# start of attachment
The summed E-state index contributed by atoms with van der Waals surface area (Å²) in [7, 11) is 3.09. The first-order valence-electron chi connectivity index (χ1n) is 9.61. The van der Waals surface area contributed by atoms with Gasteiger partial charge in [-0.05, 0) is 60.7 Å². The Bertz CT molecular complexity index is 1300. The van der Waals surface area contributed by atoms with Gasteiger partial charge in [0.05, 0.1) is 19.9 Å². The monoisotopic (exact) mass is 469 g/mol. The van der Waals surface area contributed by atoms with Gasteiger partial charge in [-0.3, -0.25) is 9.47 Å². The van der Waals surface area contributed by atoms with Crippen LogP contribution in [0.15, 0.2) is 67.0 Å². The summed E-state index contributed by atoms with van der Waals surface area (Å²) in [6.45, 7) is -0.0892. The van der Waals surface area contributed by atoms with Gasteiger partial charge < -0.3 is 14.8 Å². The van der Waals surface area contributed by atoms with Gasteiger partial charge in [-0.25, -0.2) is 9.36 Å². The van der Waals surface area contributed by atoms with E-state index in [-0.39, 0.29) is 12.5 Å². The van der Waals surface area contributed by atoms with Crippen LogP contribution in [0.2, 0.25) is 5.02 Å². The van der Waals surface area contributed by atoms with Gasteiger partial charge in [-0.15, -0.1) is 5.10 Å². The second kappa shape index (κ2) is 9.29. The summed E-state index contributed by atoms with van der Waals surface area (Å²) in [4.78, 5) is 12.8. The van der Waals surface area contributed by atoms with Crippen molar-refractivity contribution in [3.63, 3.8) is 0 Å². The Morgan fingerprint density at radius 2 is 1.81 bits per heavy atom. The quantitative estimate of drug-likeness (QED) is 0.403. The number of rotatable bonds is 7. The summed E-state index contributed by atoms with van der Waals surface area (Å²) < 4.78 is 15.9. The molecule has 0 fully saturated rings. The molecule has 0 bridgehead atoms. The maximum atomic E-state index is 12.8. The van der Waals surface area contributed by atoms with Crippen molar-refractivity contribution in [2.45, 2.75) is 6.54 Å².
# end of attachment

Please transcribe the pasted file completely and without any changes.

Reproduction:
The summed E-state index contributed by atoms with van der Waals surface area (Å²) in [7, 11) is 3.09. The first-order valence-electron chi connectivity index (χ1n) is 9.61. The van der Waals surface area contributed by atoms with Gasteiger partial charge in [-0.05, 0) is 60.7 Å². The Bertz CT molecular complexity index is 1300. The van der Waals surface area contributed by atoms with Gasteiger partial charge in [0.05, 0.1) is 19.9 Å². The monoisotopic (exact) mass is 469 g/mol. The van der Waals surface area contributed by atoms with Gasteiger partial charge in [-0.3, -0.25) is 9.47 Å². The van der Waals surface area contributed by atoms with Crippen LogP contribution in [0.15, 0.2) is 67.0 Å². The summed E-state index contributed by atoms with van der Waals surface area (Å²) in [6.45, 7) is -0.0892. The van der Waals surface area contributed by atoms with Gasteiger partial charge < -0.3 is 14.8 Å². The van der Waals surface area contributed by atoms with Gasteiger partial charge in [-0.25, -0.2) is 9.36 Å². The van der Waals surface area contributed by atoms with E-state index in [-0.39, 0.29) is 12.5 Å². The van der Waals surface area contributed by atoms with Crippen LogP contribution in [0.2, 0.25) is 5.02 Å². The van der Waals surface area contributed by atoms with Gasteiger partial charge in [-0.15, -0.1) is 5.10 Å². The second kappa shape index (κ2) is 9.29. The summed E-state index contributed by atoms with van der Waals surface area (Å²) in [4.78, 5) is 12.8. The van der Waals surface area contributed by atoms with Crippen molar-refractivity contribution in [3.63, 3.8) is 0 Å². The Morgan fingerprint density at radius 2 is 1.81 bits per heavy atom. The quantitative estimate of drug-likeness (QED) is 0.403. The number of rotatable bonds is 7. The summed E-state index contributed by atoms with van der Waals surface area (Å²) < 4.78 is 15.9. The molecule has 0 fully saturated rings. The molecule has 0 bridgehead atoms. The maximum atomic E-state index is 12.8. The van der Waals surface area contributed by atoms with Crippen molar-refractivity contribution in [2.45, 2.75) is 6.54 Å².